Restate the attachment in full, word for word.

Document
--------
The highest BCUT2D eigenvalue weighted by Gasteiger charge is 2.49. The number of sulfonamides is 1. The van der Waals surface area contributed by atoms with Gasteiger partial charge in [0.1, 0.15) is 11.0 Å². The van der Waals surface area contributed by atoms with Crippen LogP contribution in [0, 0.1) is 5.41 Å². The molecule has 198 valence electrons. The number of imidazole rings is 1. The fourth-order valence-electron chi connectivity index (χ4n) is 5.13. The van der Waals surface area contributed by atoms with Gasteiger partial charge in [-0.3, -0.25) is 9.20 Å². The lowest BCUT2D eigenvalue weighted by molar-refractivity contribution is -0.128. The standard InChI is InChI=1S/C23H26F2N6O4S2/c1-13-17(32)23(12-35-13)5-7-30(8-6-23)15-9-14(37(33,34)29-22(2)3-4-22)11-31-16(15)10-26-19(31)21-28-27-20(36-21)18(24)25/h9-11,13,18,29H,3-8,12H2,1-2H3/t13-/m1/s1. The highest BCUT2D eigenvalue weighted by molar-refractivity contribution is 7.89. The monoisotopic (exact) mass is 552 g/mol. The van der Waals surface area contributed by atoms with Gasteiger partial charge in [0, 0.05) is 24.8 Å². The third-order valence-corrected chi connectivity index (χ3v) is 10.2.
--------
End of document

The highest BCUT2D eigenvalue weighted by Gasteiger charge is 2.49. The number of sulfonamides is 1. The van der Waals surface area contributed by atoms with Gasteiger partial charge in [0.1, 0.15) is 11.0 Å². The van der Waals surface area contributed by atoms with Crippen LogP contribution in [0, 0.1) is 5.41 Å². The molecule has 198 valence electrons. The number of imidazole rings is 1. The fourth-order valence-electron chi connectivity index (χ4n) is 5.13. The van der Waals surface area contributed by atoms with Gasteiger partial charge in [-0.3, -0.25) is 9.20 Å². The lowest BCUT2D eigenvalue weighted by molar-refractivity contribution is -0.128. The standard InChI is InChI=1S/C23H26F2N6O4S2/c1-13-17(32)23(12-35-13)5-7-30(8-6-23)15-9-14(37(33,34)29-22(2)3-4-22)11-31-16(15)10-26-19(31)21-28-27-20(36-21)18(24)25/h9-11,13,18,29H,3-8,12H2,1-2H3/t13-/m1/s1. The highest BCUT2D eigenvalue weighted by molar-refractivity contribution is 7.89. The monoisotopic (exact) mass is 552 g/mol. The van der Waals surface area contributed by atoms with Gasteiger partial charge in [0, 0.05) is 24.8 Å². The third-order valence-corrected chi connectivity index (χ3v) is 10.2.